Cordoba: travel feature

Fountains and trees are welcome in a city where even flowers and flamenco can prompt heated debate.
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The Independent Travel
"A corner of paradise among gardens" is how poet Mario Lopez describes spring in Cordoba's Viana Palace. Indeed, when I was there, fountains tinkled in every courtyard, the sky was spotlessly blue and the branches of the palace trees hung heavy with oranges and lemons. Cordoba is especially good at fountains, which is just as well - at 11am, it was too hot except under the rows of palms or shady colonnades, the air thick with the scent of violets and mandarins.

Viana Palace is sufficiently off the beaten track to be one of Cordoba's best-kept secrets; it opened to the public only in 1980. Tucked in a corner of the Plaza de don Gome, it is so beautiful that you drag your feet when it's time to leave. Aguided tour can show you the intricate decor, oil paintings and cabinets of porcelain, but on a sunny day - and there are few other kinds in Cordoba - the greatest pleasure comes from wandering through the patios, each doorway bringing a new surprise; there are statues and fountains, roses, lilies and bougainvillea, and tiny tiles with lions and dragons and other strange and wonderful beasts.

Viana nestles in the north-east corner of the Juderia, the Jewish quarter of Cordoba, a maze of wiggly streets with white houses. The town had an important Jewish presence in the Middle Ages, and you can still visit the only preserved synagogue in Andalucia, dating from 1315 and bearing inscriptions of psalms in Hebrew on the pale stone walls. Elsewhere in Juderia, simple doorways reveal quiet patios with pots of loud pink and red flowers creeping up walls. This month, the city holds its flower show - the festival of the patios. The second week of May sees a national flamenco contest, and in the last week of this month, Cordoba hosts the Fair of Our Lady of Good Health in Victoria Gardens.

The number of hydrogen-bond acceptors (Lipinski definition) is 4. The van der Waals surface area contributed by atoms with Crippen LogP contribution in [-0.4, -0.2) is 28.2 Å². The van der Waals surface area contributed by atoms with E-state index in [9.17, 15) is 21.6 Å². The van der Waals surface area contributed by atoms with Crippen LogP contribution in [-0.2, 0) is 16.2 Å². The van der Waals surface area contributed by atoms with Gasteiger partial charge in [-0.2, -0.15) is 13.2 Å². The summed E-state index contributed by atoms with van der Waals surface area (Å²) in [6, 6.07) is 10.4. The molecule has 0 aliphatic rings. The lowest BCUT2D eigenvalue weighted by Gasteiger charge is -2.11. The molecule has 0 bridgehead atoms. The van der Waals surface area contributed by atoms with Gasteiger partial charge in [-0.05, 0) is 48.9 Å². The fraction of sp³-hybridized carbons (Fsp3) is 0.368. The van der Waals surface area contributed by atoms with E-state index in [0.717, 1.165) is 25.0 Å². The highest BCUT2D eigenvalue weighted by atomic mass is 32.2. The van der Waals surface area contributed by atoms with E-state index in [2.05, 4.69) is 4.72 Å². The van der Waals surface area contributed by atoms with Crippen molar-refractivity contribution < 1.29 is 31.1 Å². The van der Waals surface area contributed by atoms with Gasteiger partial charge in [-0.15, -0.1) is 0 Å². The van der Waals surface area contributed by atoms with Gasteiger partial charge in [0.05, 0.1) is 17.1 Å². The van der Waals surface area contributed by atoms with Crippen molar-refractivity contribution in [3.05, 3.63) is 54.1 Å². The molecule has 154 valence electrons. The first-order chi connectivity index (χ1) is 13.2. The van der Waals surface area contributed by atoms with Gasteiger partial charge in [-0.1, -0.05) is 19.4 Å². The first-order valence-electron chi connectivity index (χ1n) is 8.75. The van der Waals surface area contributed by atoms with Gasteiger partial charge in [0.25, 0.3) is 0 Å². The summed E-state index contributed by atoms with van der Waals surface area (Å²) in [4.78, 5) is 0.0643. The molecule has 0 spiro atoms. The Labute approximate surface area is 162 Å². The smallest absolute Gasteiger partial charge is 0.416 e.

You can stroll through the cool, cobbled streets and be quite alone - until you turn into Deanes, where the doors sprout postcard trees and flamenco dresses, and ceramic pots and souvenirs fight for a place on the narrow pavement. But this is confined to four or five streets near the Mezquita, or Mosque.

The Mezquita draws writers, painters and photographers, but nothing can prepare you for the feel of the place. Its crumbling yellow walls give way to a courtyard that looks full of oranges, and the courtyard yields to a curious place of worship. In 796, 70 years after their conquest of Spain, the Moors made Cordoba the capital of Al-Andalus, and a mosque was built on the site of the Cathedral of Saint Vincent. In 1525, nearly three centuries after the Christian reconquest, building of a cathedral choir and chapel - an elaborate folly of dark wood and gilt - was begun in the mosque. The main body of the Byzantine mosque is a huge, airy space, lit by swaying lamps and occasional shafts of sunlight which catch the mosaic, and your breath.

South-west of the mosque is the Alcazar, or Fortress, built as a royal residence for Alfonso XI. It houses several stunning Roman mosaics but best of all are the Arabic- style gardens, with pools and fountains to cool the tourist.

To the north-east are the Archaeological Museum and the Plaza de la Corredera, cousin of the Plaza Mayor in Madrid and the main square in Salamanca. Once the main arena for dances, shows and markets in the 17th and 18th centuries, and the city's first home of bullfighting, it was left to decay for many years.

In Lorca's poetry, you can feel the fear and heat and sweat of the bullring - and if you can't face the real thing, you can trip into a museum and glimpse the glory and glamour without having to look death quite in the face. Here is El Cordobes, young and handsome, brave enough to sit down in front of a bull and remove his beautifully embroidered shoe, while the bull looks on, bewildered. Here, too, is Manolete, and Lagartijo and Guerrita, local heroes all. The walls bear the heads of bulls famous for their ferocity and bravery, and dignity, which is how the Spanish justify their national sport. Female toreadors, lately the darlings of the press, are not a new invention in Spain; one grand old poster touts a women-only corrida in the 19th century. From fountains to fighters, such exploits seem a far cry from the splendid elegance of the Viana Palacen

Cordoba connections

There are three air/rail routes to Cordoba. Iberia (0171-830 0011) flies daily from Heathrow to Seville; the lowest return fare is pounds 164.40 including tax. To reach Cordoba from Seville takes 40 minutes on the high- speed AVE line or 100 minutes on a regular train. Cheap return flights from Heathrow to Madrid on Aerolineas Argentinas are sold by Air Tickets Direct (0990 320321) for pounds 106. From the Spanish capital, the AVE takes 100 minutes. Alternatively, you could get a charter flight from a UK airport to Malaga for pounds 120-200, and travel by rail or bus.

The ideal place to stay is the Parador (government-run hotel). You can book on 00 34 57 27 59 00 or through Keytel (0171-402 8182). The Spanish National Tourist Office in London is on 0171-499 0901.